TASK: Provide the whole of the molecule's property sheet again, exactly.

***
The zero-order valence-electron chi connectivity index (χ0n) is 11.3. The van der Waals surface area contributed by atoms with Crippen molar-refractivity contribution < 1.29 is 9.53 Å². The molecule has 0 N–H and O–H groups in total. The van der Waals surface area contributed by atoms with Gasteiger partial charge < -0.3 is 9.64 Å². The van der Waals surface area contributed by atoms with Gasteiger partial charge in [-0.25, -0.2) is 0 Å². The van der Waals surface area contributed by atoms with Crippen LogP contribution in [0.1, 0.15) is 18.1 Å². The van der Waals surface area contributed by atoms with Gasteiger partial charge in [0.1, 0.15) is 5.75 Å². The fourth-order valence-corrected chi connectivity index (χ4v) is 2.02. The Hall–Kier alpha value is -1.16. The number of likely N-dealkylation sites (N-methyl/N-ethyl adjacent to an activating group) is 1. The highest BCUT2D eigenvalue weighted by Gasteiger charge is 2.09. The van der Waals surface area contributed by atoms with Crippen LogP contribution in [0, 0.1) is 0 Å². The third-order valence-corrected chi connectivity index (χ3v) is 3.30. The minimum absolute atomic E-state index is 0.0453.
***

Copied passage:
The zero-order valence-electron chi connectivity index (χ0n) is 11.3. The van der Waals surface area contributed by atoms with Crippen molar-refractivity contribution < 1.29 is 9.53 Å². The molecule has 0 N–H and O–H groups in total. The van der Waals surface area contributed by atoms with Gasteiger partial charge < -0.3 is 9.64 Å². The van der Waals surface area contributed by atoms with Gasteiger partial charge in [-0.25, -0.2) is 0 Å². The van der Waals surface area contributed by atoms with Crippen LogP contribution in [0.1, 0.15) is 18.1 Å². The van der Waals surface area contributed by atoms with Gasteiger partial charge in [0.1, 0.15) is 5.75 Å². The fourth-order valence-corrected chi connectivity index (χ4v) is 2.02. The Hall–Kier alpha value is -1.16. The number of likely N-dealkylation sites (N-methyl/N-ethyl adjacent to an activating group) is 1. The highest BCUT2D eigenvalue weighted by Gasteiger charge is 2.09. The van der Waals surface area contributed by atoms with Crippen LogP contribution in [0, 0.1) is 0 Å². The third-order valence-corrected chi connectivity index (χ3v) is 3.30. The minimum absolute atomic E-state index is 0.0453.